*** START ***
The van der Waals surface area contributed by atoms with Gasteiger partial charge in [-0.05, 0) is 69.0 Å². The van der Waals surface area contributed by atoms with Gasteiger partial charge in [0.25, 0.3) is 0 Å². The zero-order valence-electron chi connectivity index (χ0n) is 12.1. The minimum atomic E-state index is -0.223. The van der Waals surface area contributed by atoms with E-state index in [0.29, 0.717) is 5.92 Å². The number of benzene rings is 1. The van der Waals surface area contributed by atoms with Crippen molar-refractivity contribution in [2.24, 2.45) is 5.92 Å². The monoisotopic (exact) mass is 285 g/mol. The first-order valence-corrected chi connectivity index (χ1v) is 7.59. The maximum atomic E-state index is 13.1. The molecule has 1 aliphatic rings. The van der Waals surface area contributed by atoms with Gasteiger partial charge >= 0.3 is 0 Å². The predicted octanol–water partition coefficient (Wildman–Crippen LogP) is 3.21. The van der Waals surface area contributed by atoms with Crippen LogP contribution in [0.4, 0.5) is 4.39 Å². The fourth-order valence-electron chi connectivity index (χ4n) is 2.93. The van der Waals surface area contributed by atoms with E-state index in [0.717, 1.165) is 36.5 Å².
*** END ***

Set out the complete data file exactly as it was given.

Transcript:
The van der Waals surface area contributed by atoms with Gasteiger partial charge in [-0.05, 0) is 69.0 Å². The van der Waals surface area contributed by atoms with Gasteiger partial charge in [0.25, 0.3) is 0 Å². The zero-order valence-electron chi connectivity index (χ0n) is 12.1. The minimum atomic E-state index is -0.223. The van der Waals surface area contributed by atoms with E-state index in [0.29, 0.717) is 5.92 Å². The number of benzene rings is 1. The van der Waals surface area contributed by atoms with Crippen molar-refractivity contribution in [2.24, 2.45) is 5.92 Å². The monoisotopic (exact) mass is 285 g/mol. The first-order valence-corrected chi connectivity index (χ1v) is 7.59. The maximum atomic E-state index is 13.1. The molecule has 1 aliphatic rings. The van der Waals surface area contributed by atoms with Gasteiger partial charge >= 0.3 is 0 Å². The predicted octanol–water partition coefficient (Wildman–Crippen LogP) is 3.21. The van der Waals surface area contributed by atoms with Crippen LogP contribution in [0.4, 0.5) is 4.39 Å². The fourth-order valence-electron chi connectivity index (χ4n) is 2.93. The van der Waals surface area contributed by atoms with E-state index in [0.717, 1.165) is 36.5 Å².